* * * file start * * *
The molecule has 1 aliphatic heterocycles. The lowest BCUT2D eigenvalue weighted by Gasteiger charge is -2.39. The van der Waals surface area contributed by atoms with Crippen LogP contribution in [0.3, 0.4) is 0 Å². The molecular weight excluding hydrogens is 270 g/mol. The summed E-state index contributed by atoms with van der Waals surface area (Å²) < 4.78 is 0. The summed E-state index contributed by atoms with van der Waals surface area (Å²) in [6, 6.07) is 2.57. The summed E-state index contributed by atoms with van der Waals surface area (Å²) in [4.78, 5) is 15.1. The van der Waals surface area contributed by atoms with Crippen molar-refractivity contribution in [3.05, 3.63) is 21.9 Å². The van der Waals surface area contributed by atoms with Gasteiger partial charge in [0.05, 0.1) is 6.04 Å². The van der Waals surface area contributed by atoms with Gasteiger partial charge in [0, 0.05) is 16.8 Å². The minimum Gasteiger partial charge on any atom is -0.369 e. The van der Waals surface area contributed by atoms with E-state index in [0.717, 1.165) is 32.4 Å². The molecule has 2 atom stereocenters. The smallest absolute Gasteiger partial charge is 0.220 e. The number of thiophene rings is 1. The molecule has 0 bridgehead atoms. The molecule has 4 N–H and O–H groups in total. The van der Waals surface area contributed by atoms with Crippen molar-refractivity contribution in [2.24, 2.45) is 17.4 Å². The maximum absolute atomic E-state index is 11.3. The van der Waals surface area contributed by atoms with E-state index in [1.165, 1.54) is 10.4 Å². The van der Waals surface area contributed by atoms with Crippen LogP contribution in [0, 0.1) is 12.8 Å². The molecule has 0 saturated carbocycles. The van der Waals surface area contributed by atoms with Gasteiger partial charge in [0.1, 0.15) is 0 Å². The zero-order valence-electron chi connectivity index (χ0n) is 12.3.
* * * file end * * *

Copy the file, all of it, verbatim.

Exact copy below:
The molecule has 1 aliphatic heterocycles. The lowest BCUT2D eigenvalue weighted by Gasteiger charge is -2.39. The van der Waals surface area contributed by atoms with Crippen LogP contribution in [0.3, 0.4) is 0 Å². The molecular weight excluding hydrogens is 270 g/mol. The summed E-state index contributed by atoms with van der Waals surface area (Å²) < 4.78 is 0. The summed E-state index contributed by atoms with van der Waals surface area (Å²) in [6, 6.07) is 2.57. The summed E-state index contributed by atoms with van der Waals surface area (Å²) in [4.78, 5) is 15.1. The van der Waals surface area contributed by atoms with Crippen molar-refractivity contribution in [3.05, 3.63) is 21.9 Å². The van der Waals surface area contributed by atoms with Gasteiger partial charge in [0.05, 0.1) is 6.04 Å². The van der Waals surface area contributed by atoms with Gasteiger partial charge in [0, 0.05) is 16.8 Å². The minimum Gasteiger partial charge on any atom is -0.369 e. The van der Waals surface area contributed by atoms with E-state index in [0.717, 1.165) is 32.4 Å². The molecule has 2 atom stereocenters. The smallest absolute Gasteiger partial charge is 0.220 e. The number of thiophene rings is 1. The molecule has 0 bridgehead atoms. The molecule has 4 N–H and O–H groups in total. The van der Waals surface area contributed by atoms with Crippen molar-refractivity contribution in [2.24, 2.45) is 17.4 Å². The maximum absolute atomic E-state index is 11.3. The van der Waals surface area contributed by atoms with E-state index in [1.165, 1.54) is 10.4 Å². The van der Waals surface area contributed by atoms with Crippen LogP contribution in [0, 0.1) is 12.8 Å². The molecule has 0 saturated carbocycles. The van der Waals surface area contributed by atoms with Gasteiger partial charge in [0.1, 0.15) is 0 Å². The zero-order valence-electron chi connectivity index (χ0n) is 12.3.